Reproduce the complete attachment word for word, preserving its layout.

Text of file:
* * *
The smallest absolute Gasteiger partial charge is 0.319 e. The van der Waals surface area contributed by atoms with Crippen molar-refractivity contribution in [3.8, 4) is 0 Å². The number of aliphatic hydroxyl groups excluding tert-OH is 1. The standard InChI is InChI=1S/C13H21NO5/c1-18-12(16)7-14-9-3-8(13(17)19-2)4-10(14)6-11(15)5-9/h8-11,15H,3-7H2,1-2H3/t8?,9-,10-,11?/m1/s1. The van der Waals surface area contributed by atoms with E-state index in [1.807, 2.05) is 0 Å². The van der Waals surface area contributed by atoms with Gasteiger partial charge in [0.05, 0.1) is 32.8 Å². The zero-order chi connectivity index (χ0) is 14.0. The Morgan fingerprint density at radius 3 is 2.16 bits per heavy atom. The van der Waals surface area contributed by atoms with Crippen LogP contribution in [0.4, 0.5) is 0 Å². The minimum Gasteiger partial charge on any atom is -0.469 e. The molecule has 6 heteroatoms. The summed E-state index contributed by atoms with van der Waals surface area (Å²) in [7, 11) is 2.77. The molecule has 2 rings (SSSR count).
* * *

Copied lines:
The smallest absolute Gasteiger partial charge is 0.319 e. The van der Waals surface area contributed by atoms with Crippen molar-refractivity contribution in [3.8, 4) is 0 Å². The number of aliphatic hydroxyl groups excluding tert-OH is 1. The standard InChI is InChI=1S/C13H21NO5/c1-18-12(16)7-14-9-3-8(13(17)19-2)4-10(14)6-11(15)5-9/h8-11,15H,3-7H2,1-2H3/t8?,9-,10-,11?/m1/s1. The van der Waals surface area contributed by atoms with E-state index in [1.807, 2.05) is 0 Å². The van der Waals surface area contributed by atoms with Gasteiger partial charge in [0.05, 0.1) is 32.8 Å². The zero-order chi connectivity index (χ0) is 14.0. The Morgan fingerprint density at radius 3 is 2.16 bits per heavy atom. The van der Waals surface area contributed by atoms with Crippen LogP contribution in [0.4, 0.5) is 0 Å². The minimum Gasteiger partial charge on any atom is -0.469 e. The molecule has 6 heteroatoms. The summed E-state index contributed by atoms with van der Waals surface area (Å²) in [7, 11) is 2.77. The molecule has 2 rings (SSSR count).